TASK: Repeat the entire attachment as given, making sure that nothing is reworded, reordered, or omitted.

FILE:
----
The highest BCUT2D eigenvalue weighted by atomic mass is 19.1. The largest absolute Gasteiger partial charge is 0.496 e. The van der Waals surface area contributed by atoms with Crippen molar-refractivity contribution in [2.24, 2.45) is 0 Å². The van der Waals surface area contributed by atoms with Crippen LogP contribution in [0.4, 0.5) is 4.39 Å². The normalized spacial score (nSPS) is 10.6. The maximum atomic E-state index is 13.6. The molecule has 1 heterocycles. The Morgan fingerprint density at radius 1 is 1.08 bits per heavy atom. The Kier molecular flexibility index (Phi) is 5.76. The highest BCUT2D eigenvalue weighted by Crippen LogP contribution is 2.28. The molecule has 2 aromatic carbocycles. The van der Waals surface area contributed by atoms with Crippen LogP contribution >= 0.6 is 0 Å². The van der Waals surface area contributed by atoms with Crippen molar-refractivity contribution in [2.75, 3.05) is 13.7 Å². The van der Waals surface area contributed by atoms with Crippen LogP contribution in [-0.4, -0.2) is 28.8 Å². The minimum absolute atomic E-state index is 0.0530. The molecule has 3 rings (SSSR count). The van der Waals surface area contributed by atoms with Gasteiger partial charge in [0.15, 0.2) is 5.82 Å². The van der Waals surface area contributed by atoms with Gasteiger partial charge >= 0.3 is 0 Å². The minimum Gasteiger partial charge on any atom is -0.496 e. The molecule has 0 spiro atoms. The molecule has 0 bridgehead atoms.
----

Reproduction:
The highest BCUT2D eigenvalue weighted by atomic mass is 19.1. The largest absolute Gasteiger partial charge is 0.496 e. The van der Waals surface area contributed by atoms with Crippen molar-refractivity contribution in [2.24, 2.45) is 0 Å². The van der Waals surface area contributed by atoms with Crippen LogP contribution in [0.4, 0.5) is 4.39 Å². The normalized spacial score (nSPS) is 10.6. The maximum atomic E-state index is 13.6. The molecule has 1 heterocycles. The Morgan fingerprint density at radius 1 is 1.08 bits per heavy atom. The Kier molecular flexibility index (Phi) is 5.76. The highest BCUT2D eigenvalue weighted by Crippen LogP contribution is 2.28. The molecule has 2 aromatic carbocycles. The van der Waals surface area contributed by atoms with Crippen LogP contribution >= 0.6 is 0 Å². The van der Waals surface area contributed by atoms with Crippen molar-refractivity contribution in [2.75, 3.05) is 13.7 Å². The van der Waals surface area contributed by atoms with Crippen LogP contribution in [-0.4, -0.2) is 28.8 Å². The minimum absolute atomic E-state index is 0.0530. The molecule has 3 rings (SSSR count). The van der Waals surface area contributed by atoms with Gasteiger partial charge in [0.15, 0.2) is 5.82 Å². The van der Waals surface area contributed by atoms with Gasteiger partial charge >= 0.3 is 0 Å². The minimum Gasteiger partial charge on any atom is -0.496 e. The molecule has 0 spiro atoms. The molecule has 0 bridgehead atoms.